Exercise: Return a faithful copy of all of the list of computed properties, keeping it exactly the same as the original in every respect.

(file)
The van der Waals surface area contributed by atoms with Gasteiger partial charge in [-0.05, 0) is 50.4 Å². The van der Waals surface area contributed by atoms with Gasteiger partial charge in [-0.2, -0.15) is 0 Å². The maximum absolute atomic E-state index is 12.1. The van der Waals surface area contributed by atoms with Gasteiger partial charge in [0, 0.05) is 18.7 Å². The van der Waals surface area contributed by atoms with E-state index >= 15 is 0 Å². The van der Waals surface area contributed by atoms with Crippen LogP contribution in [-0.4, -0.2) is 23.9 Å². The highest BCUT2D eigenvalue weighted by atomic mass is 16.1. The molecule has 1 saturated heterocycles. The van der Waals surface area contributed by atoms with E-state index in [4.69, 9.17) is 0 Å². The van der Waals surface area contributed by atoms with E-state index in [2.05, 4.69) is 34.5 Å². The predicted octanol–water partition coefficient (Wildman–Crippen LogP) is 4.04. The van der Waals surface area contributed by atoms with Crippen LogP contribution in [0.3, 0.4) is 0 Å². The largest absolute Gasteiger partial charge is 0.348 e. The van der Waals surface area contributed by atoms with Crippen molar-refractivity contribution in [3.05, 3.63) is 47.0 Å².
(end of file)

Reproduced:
The van der Waals surface area contributed by atoms with Gasteiger partial charge in [-0.05, 0) is 50.4 Å². The van der Waals surface area contributed by atoms with Gasteiger partial charge in [-0.2, -0.15) is 0 Å². The maximum absolute atomic E-state index is 12.1. The van der Waals surface area contributed by atoms with Gasteiger partial charge in [0, 0.05) is 18.7 Å². The van der Waals surface area contributed by atoms with E-state index >= 15 is 0 Å². The van der Waals surface area contributed by atoms with Crippen LogP contribution in [-0.4, -0.2) is 23.9 Å². The highest BCUT2D eigenvalue weighted by atomic mass is 16.1. The molecule has 1 saturated heterocycles. The van der Waals surface area contributed by atoms with E-state index in [4.69, 9.17) is 0 Å². The van der Waals surface area contributed by atoms with E-state index in [2.05, 4.69) is 34.5 Å². The predicted octanol–water partition coefficient (Wildman–Crippen LogP) is 4.04. The van der Waals surface area contributed by atoms with Crippen LogP contribution in [0.3, 0.4) is 0 Å². The largest absolute Gasteiger partial charge is 0.348 e. The van der Waals surface area contributed by atoms with Crippen molar-refractivity contribution in [3.05, 3.63) is 47.0 Å².